I went down to the boat on Friday evening to spend a few days on board.
The following morning, having worked out the early routine, I made a cup of tea and sat with my head out of the hatch to enjoy the peace in the morning sunshine and watch the tide as it slackened towards high water. Today was the top of the spring tides – (0903, 5.4m; the still higher 5.7m due just after 2200). I cannot remember seeing the level so close to the top of the Cattedown Wharves (below).
A blast on a ship’s horn and the bow of Bro Deliverer, registered in Goteborg, appeared from behind the sheds – adding a different shade of blue to the scene and totally changing the perspective. A tug and the pilot boat tripped alongside her.
She nosed into the turning area and came around stern first. The tug scurrying around while the pilot boat stood off with an air of dignified watchfulness.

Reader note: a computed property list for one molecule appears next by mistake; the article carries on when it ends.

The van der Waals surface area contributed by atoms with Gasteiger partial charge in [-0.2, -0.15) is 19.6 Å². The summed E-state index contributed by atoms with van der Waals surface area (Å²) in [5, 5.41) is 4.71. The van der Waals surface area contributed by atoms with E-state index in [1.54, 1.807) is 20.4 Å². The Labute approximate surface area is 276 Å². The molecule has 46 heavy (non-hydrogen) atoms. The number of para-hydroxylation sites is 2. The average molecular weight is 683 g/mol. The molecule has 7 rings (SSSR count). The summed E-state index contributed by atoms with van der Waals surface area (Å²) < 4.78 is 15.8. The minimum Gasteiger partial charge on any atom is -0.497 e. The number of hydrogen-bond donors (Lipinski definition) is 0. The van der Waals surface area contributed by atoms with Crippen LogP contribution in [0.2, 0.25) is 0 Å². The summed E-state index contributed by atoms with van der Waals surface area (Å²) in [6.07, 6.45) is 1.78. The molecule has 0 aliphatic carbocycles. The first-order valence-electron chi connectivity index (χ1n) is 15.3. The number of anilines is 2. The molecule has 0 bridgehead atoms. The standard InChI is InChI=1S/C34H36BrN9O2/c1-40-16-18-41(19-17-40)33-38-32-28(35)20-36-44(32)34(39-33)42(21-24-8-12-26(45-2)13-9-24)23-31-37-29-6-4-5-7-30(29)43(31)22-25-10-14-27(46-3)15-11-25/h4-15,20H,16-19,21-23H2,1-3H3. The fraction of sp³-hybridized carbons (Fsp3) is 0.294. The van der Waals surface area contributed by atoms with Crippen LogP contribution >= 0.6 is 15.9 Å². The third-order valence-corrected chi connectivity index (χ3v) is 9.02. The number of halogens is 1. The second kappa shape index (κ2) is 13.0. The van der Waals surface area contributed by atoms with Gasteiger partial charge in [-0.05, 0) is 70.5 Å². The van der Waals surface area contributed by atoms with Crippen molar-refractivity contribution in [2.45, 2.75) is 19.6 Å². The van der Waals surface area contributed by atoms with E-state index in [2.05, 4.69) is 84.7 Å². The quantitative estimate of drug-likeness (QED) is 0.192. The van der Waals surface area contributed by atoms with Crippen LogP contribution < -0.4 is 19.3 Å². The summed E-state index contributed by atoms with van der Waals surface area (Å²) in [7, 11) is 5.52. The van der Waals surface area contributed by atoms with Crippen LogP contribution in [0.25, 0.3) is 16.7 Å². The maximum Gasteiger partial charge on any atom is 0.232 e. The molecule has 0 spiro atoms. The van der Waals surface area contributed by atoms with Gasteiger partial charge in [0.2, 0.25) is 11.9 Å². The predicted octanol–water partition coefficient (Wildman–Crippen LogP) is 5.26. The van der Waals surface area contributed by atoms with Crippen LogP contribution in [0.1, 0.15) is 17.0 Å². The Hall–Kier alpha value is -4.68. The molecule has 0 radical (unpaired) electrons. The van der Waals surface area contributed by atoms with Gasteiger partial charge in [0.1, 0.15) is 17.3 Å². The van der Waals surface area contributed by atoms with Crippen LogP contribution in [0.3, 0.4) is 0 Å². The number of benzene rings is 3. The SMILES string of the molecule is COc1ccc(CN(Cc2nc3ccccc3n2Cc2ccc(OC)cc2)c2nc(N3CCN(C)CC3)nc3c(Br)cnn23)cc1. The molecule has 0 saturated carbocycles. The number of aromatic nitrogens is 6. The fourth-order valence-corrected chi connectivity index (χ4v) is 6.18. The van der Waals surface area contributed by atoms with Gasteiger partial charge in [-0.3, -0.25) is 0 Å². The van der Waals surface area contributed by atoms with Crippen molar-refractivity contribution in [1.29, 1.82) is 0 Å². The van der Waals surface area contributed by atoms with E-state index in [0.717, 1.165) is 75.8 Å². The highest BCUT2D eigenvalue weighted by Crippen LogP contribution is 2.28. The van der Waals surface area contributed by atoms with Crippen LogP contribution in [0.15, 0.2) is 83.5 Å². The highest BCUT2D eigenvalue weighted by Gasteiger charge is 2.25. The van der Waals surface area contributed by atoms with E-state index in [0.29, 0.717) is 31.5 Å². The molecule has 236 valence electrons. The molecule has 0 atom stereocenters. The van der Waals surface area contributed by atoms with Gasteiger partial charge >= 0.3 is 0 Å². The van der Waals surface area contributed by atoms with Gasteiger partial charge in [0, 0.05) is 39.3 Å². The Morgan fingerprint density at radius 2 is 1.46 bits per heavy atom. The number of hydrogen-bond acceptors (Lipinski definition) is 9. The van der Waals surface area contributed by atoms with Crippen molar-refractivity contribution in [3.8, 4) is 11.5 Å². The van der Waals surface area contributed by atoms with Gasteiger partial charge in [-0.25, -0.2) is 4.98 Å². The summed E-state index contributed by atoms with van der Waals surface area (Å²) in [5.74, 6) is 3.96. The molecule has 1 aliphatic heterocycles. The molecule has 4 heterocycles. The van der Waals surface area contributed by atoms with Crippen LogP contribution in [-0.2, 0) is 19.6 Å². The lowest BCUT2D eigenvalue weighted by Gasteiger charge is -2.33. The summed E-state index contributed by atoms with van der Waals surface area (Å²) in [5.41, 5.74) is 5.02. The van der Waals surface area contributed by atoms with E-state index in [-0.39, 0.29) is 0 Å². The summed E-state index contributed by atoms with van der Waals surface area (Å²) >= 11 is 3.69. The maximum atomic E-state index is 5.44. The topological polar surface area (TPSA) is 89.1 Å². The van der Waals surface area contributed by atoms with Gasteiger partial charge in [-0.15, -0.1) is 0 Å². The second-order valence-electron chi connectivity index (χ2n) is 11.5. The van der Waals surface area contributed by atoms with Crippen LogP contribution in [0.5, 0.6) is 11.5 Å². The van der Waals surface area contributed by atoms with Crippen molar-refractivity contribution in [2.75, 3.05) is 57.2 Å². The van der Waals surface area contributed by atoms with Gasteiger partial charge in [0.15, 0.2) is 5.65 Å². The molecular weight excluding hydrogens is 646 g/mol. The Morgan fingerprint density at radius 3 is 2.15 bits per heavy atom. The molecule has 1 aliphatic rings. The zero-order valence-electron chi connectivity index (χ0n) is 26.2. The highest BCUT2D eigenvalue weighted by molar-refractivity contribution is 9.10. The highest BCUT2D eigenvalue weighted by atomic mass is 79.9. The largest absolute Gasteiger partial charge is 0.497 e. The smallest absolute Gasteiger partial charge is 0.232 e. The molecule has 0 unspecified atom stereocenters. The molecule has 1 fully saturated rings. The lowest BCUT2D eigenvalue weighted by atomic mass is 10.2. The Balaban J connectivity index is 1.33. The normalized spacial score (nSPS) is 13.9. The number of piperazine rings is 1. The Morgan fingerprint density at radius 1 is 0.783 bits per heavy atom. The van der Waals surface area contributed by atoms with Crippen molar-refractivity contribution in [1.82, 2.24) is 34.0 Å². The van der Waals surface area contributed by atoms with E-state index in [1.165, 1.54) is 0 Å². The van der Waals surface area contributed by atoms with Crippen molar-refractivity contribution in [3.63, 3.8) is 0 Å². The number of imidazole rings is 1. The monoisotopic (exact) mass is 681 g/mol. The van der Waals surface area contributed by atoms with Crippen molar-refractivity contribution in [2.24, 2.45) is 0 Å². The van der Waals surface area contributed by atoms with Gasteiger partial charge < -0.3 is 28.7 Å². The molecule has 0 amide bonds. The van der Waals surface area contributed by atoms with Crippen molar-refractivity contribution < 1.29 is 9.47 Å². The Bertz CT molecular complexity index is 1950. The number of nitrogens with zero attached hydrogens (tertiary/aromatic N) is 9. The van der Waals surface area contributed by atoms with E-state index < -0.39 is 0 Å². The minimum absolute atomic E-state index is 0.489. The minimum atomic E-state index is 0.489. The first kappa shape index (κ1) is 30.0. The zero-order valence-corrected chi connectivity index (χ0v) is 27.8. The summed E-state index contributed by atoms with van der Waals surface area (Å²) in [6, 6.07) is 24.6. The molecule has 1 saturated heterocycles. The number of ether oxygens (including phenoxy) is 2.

A yacht motored briskly out of the Yacht Haven, promptly eased off and drifted gently, waiting for the ship to slip up river stern first.
A few minutes later, a pleasure boat left its berth on the outside of the Yacht Haven pontoons and hurried around her bow to pick up its first passengers of the day.
Meanwhile, Bro Deliverer came level with the wharves and, with a little help from the tug, eased sideways into her berth. Lines were thrown and she came to a stop, dwarfing the cranes and sheds.
All was over in 20 minutes or so – a well rehearsed routine, neatly accomplished by the ships crew, the crews of the tug and pilot boat as well as the shore crew.
My brother rang at this point to say he was five minutes away. Time to row ashore.